India is the land of festivals but Diwali is one of the few grandest indian festival celebrated all over India with equal enthusiasm and zeal. Diwali Festival is the abbreviation of the Sanskrit word 'Deepavali', which means 'rows of lights'. One of the major Hindu festivals, it is celebrated to commemorate the returning of Rama and Sita to their kingdom Ayodhya after fourteen years of exile. Though, Diwali is mainly a five- day festival but we can see people preparing Diwali weeks ahead by cleaning and decorating their households. The main festival day falls on the no-moon day of the dark half of Kartik, according to the Hindu lunar calendar.
Celebrated with vigour and gaiety by people of every religion
Deepavali, its magical and radiant touch creates an atmosphere of joy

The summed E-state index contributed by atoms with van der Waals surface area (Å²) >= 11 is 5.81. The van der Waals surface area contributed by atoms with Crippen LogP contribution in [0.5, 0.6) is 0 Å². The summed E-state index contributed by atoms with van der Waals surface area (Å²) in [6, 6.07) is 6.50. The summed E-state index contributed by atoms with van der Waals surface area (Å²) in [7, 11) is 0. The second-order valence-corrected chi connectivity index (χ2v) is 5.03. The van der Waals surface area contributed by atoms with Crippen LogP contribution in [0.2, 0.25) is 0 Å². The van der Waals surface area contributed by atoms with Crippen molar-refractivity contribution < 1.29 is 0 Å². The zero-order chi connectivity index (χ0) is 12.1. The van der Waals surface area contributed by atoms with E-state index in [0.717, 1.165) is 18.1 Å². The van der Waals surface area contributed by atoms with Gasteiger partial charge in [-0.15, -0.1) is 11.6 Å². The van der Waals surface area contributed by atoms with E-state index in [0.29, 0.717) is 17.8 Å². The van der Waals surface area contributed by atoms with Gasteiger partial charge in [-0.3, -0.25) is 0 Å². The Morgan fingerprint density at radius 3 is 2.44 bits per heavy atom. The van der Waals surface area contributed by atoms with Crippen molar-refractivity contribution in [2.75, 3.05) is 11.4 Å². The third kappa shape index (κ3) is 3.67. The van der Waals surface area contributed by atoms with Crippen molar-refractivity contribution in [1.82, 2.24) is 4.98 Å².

and festivity. Innumerable lamps are lit on the roofs and windowsills of
the houses, thus, giving an ethereal and almost divine look to the whole
scenario. It is said that Lakshmi, Goddess of wealth roams the earth on
this day and enters the house that is pure, clean and brightly
illuminated. Young and old, men and women, all dress up in new clothes
and buy new utensils on this day. They worship the deities, Lakshmi and
Ganesha, and share sweets and gifts with their relatives and friends. It
is also the beginning of the new financial year for the business
community. However, it is the crackers and the fireworks that attract
the kids the most and form the highlight of the festival.
Deepawali symbolises the victory of righteousness and the lifting of
spiritual darkness. It is the celebartion of victory of good over evil -
and the glory of light.
DIWALI 2008 : Divali falls on a new moon day in the month of
October or November. Since the precise moment of the new moon falls on
different dates depending on geographical location, the date of Diwali
also depends on one's location. In 2008 Diwali will be celebrated on